Four Democrats running for the nomination for John McCain’s Senate seat met in a debate last Friday sponsored by KTVK 3TV and moderated by Frank Camacho.
A variety of issues including, but not limited to, immigration and border security were debated. Here is a summary of those other issues Arizonans face:
On how to break the gridlock in Washington, all four pledged to put partisanship and corporate and special interests aside to work across party lines to find solutions to the nation’s and Arizona’s economic problems.
Randy Parraz spoke of his community activism while Rodney Glassman reminded people of his term as the vice chair of the Tucson City Council.
- Cathy Eden, who worked for both Republican (Rose Mofford) and Democratic (Janet Napolitano) governors, highlighted her legislative record working across party lines to pass major legislation.
- John Dougherty said that he will be an “aggressive Senator” and ensure oversight of laws that have been passed.
On addressing the budget deficit and economic renewal, all four agreed that the stimulus has worked–seen in the new spate of road construction–and that a second should be implemented.
- Glassman said that Arizona’s next Senator needs to focus on bringing longer-term jobs to Arizona through large, established employers such as Boeing. More jobs will also increase and expand the state’s tax base.
- John Dougherty reminded viewers that the current economic problem resulted from President Bush’s “recklessness” and that “John McCain was there to cheer it on.” He called for a reallocation of government funds from support for fossil fuels to boosting resources for renewable energy.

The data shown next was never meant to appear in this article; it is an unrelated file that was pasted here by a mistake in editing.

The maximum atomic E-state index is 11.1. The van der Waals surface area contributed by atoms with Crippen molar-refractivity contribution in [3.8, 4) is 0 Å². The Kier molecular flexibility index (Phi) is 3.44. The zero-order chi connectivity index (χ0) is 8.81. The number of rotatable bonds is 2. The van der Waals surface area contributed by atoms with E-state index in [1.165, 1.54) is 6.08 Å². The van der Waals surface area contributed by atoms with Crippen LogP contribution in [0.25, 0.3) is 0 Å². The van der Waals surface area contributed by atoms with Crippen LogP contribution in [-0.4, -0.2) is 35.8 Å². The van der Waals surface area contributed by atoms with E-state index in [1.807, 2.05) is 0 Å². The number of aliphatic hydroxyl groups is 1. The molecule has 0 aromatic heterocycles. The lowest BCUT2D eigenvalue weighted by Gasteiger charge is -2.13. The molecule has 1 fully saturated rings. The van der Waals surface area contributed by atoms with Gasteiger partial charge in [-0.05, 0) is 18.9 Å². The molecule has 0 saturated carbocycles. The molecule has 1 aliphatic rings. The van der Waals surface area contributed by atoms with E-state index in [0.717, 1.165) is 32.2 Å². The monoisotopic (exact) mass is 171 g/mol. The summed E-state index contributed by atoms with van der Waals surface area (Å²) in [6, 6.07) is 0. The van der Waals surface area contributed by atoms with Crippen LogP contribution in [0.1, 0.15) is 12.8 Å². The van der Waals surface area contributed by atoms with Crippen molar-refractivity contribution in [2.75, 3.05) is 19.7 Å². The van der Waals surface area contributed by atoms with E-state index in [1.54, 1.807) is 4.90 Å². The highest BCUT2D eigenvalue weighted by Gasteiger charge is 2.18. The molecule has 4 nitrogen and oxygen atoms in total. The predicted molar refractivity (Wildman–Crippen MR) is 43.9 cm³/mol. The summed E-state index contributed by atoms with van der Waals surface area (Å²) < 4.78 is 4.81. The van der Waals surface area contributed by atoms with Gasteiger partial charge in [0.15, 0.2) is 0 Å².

- Parraz wants to see a response to people who are “really hurting” and noted that McCain voted against extending unemployment benefits to Arizona workers. A second stimulus should focus on Arizona’s strongest industries–tourism, health care, and renewable energy
- Eden added that there considerable attention should be given to a bipartisan commission appointed by the President. She warned against an “either-or” approach on deficit reduction efforts versus job creation: both, she said, are needed for an economic recovery.
The war in Afghanistan drew a few different observations.
- Eden said we have to decide how long we really should stay in Afghanistan. She pledged to hold the generals to the July 2011 withdrawal date unless there is a way to pay for a prolonged stay.
- Glassman, an Air Force Reservist with the Judge Advocate General, says there is no exit strategy. He opposes sending more troops to Afghanistan but does not believe we should state an exact exit date for the enemy to hear.
- Dougherty said the most important issue is to secure nuclear weapons in Pakistan that the Taliban could get hold of. He called for setting a firm withdrawal date and preparing Afghanistan’s police and army to assume responsibility for security. He also advocated targeting terror cells rather than laying siege against villages, and called for a post-war focus on education and establishing information technologies in Afghanistan.
- Parraz called for bringing the soldiers home now. The CIA says there are only about 50 Al Quada operatives in Afghanistan. There has not been a major attack on the US so we can call it a victory.
You can view the debate in increments on the 3TV Website.
Next article: the danged fence and immigration.